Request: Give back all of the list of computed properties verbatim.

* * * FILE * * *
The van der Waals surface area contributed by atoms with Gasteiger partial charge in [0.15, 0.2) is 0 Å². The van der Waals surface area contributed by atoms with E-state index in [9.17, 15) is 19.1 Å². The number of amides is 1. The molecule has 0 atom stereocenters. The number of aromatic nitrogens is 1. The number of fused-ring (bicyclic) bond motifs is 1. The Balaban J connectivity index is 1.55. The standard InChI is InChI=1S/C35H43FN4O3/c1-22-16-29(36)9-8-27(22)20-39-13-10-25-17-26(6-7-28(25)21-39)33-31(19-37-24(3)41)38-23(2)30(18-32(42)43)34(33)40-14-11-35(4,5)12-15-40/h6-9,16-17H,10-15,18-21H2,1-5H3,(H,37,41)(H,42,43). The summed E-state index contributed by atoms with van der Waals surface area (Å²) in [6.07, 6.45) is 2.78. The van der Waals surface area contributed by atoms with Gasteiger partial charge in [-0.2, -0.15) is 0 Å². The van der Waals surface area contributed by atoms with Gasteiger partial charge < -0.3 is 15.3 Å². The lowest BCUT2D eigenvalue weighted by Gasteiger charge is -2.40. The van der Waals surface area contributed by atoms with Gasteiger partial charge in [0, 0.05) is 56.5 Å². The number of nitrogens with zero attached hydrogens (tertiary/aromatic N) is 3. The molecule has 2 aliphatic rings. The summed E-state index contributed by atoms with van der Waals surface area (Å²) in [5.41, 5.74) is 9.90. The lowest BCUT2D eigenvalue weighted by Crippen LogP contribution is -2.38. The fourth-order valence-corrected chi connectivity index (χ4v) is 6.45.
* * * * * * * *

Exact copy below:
The van der Waals surface area contributed by atoms with Gasteiger partial charge in [0.15, 0.2) is 0 Å². The van der Waals surface area contributed by atoms with E-state index in [9.17, 15) is 19.1 Å². The number of amides is 1. The molecule has 0 atom stereocenters. The number of aromatic nitrogens is 1. The number of fused-ring (bicyclic) bond motifs is 1. The Balaban J connectivity index is 1.55. The standard InChI is InChI=1S/C35H43FN4O3/c1-22-16-29(36)9-8-27(22)20-39-13-10-25-17-26(6-7-28(25)21-39)33-31(19-37-24(3)41)38-23(2)30(18-32(42)43)34(33)40-14-11-35(4,5)12-15-40/h6-9,16-17H,10-15,18-21H2,1-5H3,(H,37,41)(H,42,43). The summed E-state index contributed by atoms with van der Waals surface area (Å²) in [6.07, 6.45) is 2.78. The van der Waals surface area contributed by atoms with Gasteiger partial charge in [-0.2, -0.15) is 0 Å². The van der Waals surface area contributed by atoms with Gasteiger partial charge < -0.3 is 15.3 Å². The lowest BCUT2D eigenvalue weighted by Gasteiger charge is -2.40. The van der Waals surface area contributed by atoms with Gasteiger partial charge in [0, 0.05) is 56.5 Å². The number of nitrogens with zero attached hydrogens (tertiary/aromatic N) is 3. The molecule has 2 aliphatic rings. The summed E-state index contributed by atoms with van der Waals surface area (Å²) in [5.41, 5.74) is 9.90. The lowest BCUT2D eigenvalue weighted by Crippen LogP contribution is -2.38. The fourth-order valence-corrected chi connectivity index (χ4v) is 6.45.